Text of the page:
Range finders provide another way of course (still can't range and kill the same bird though). Decoys or other markers at known range are another, though placing one 40 or 50 yards UP is problematic. I'm not much impressed by methods based on markings, etc, because lighting and weather conditions have a huge effect on what we see.  Any "rule" that works well on a bright, clear day will be way off on a dim, cloudy day.  Heck, I hunted ("guided", actually) on a couple of days this past winter when flat lighting made telling drake and hen mallards apart nearly impossible.  Subtending is not influenced by lighting.

Agreed, subtending would not work at all for someone who is always shifting among different guns.


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 Post Number: 26
Larry Brown Search for posts by this member.





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PostIcon Posted on: Feb. 25 2012,7:06 Skip to the previous post in this topic. Skip to the next post in this topic.   QUOTE

Roster has always placed much of his focus on waterfowl shooting, which makes sense because all of his work with steel shot.  Seems to me that subtending makes much more sense with waterfowl (and with driven birds) because they're typically in sight far longer, and generally getting closer rather than farther away, than are upland birds.  

In British shotgun guru Gough Thomas' book, "Shooting Facts & Fancies", he has an excellent illustration of "subtending", using wood pigeons as an example in comparison to the 28" barrels of a 12ga.  Excellent points that it does not work very well if you swap guns around a lot, and it's especially problematic if you vacillate between the .410 and the 12ga.  Even worse between a .410 OU and a 12ga sxs.  But it can be particularly useful where one is most tempted to "sky bust" at birds that are out of range.

In my own case, not being a waterfowler but having some experience shooting driven birds, I always tend to overestimate range when I've been shooting mostly pheasants and all of a sudden I'm looking at a partridge.


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 Post Number: 27
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PostIcon Posted on: Feb. 25 2012,10:10 Skip to the previous post in this topic. Skip to the next post in this topic.   QUOTE

Well now.

Not to be flip. But I have subtended on an occasional Friday. I might tonight, even though it is Saturday.


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 Post Number: 28
charlo slim Search for posts by this member.

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PostIcon Posted on: Feb. 25 2012,10:40 Skip to the previous post in this topic. Skip to the next post in this topic.   QUOTE


(dvmweb @ Feb. 25 2012,10:10)
QUOTE
Well now.

Not to be flip. But I have subtended on an occasional Friday. I might tonight, even though it is Saturday.

Just don't underestimate the range involved.

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 Post Number: 29
charlo slim Search for posts by this member.

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PostIcon Posted on: Feb. 25 2012,11:06 Skip to the previous post in this topic. Skip to the next post in this topic.   QUOTE


(Larry Brown @ Feb. 25 2012,7:06)
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Roster has always placed much of his focus on waterfowl shooting, which makes sense because all of his work with steel shot.  Seems to me that subtending makes much more sense with waterfowl (and with driven birds) because they're typically in sight far longer, and generally getting closer rather than farther away, than are upland birds.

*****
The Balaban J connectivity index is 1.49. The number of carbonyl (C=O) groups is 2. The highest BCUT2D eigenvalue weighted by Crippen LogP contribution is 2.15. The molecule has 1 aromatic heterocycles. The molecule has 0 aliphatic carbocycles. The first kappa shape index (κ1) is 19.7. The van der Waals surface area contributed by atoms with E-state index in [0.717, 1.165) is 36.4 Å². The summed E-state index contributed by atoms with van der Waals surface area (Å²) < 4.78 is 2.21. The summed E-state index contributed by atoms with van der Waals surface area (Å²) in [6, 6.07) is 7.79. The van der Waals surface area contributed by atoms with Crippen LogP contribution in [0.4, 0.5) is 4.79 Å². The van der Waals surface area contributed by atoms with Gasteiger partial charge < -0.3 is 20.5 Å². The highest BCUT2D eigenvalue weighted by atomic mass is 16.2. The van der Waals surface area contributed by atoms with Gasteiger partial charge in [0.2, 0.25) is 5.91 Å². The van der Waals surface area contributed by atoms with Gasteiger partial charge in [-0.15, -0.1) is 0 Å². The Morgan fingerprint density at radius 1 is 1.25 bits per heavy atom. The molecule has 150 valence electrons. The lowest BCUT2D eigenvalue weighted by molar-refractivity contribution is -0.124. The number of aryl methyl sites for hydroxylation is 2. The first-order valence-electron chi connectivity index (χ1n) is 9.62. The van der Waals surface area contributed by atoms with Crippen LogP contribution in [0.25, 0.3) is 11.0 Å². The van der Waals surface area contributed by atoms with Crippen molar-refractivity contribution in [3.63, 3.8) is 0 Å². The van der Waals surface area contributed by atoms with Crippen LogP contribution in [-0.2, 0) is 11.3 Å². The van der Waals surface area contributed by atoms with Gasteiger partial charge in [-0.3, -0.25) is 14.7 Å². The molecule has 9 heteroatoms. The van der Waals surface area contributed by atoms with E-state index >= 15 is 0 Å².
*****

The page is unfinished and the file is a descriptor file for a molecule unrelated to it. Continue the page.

In British shotgun guru Gough Thomas' book, "Shooting Facts & Fancies", he has an excellent illustration of "subtending", using wood pigeons as an example in comparison to the 28" barrels of a 12ga.  Excellent points that it does not work very well if you swap guns around a lot, and it's especially problematic if you vacillate between the .410 and the 12ga.  Even worse between a .410 OU and a 12ga sxs.  But it can be particularly useful where one is most tempted to "sky bust" at birds that are out of range.

In my own case, not being a waterfowler but having some experience shooting driven birds, I always tend to overestimate range when I've been shooting mostly pheasants and all of a sudden I'm looking at a partridge.

Agreed, Larry, across the board.  The larger vs smaller bird deal is part of the reason, I think, that so much ridiculously long shooting occurs on geese -- they are just so large that they tend to seem close even when far out of effective shotgun range. When shifting from large Western Canadas in MT to the much smaller Lesser Canadas down here in OK, I will be passing up readily killable birds for awhile till I get things dialed in.

Overhead birds also often seem to be farther away than those at the same distance but closer to ground level.  Could be just from lacking frame of reference I suppose, sortof like we tend to perceive the moon as being much larger near the horizon and much smaller overhead.

Honestly, I've never really thought much about subtending relative to typical upland hunting.


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 Post Number: 30
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PostIcon Posted on: Feb. 26 2012,3:43 Skip to the previous post in this topic.    QUOTE

I shot my shotgun with one one shut for a long time. I was a terrible shot.

In an attempt to keep both eyes open, I placed a flying dove decoy in my yard. It was terribly difficult to keep both eyes open for a couple of weeks. Finally I realized my shotgun was always pointing to whatever I was staring at. I didn’t need to look at my gun. It became a blur in my peripheral vision.

I make circles around the target to see how the shot picture changes with angle, always focusing on the bird’s head. When I cannot see the bird’s head, I can still determine where the head is and its flight angle by the angle of the decoy. I can do this because I keep the decoy in my yard 365 days a year.

My decoy is on a thirteen foot telescoping pole. If I extend the pole to its maximum height and stand downhill, I can see what the bird looks like when it is in the skeet high house station one position. When I see belly, I switch from the cutting off the bird method to swing through.

I never subtend. I do like using decoys. I have to travel to find birds. Hence, I cannot see birds before the hunt. Using decoys allow me to be ready for that first shot.

Thanks for participating in the poll.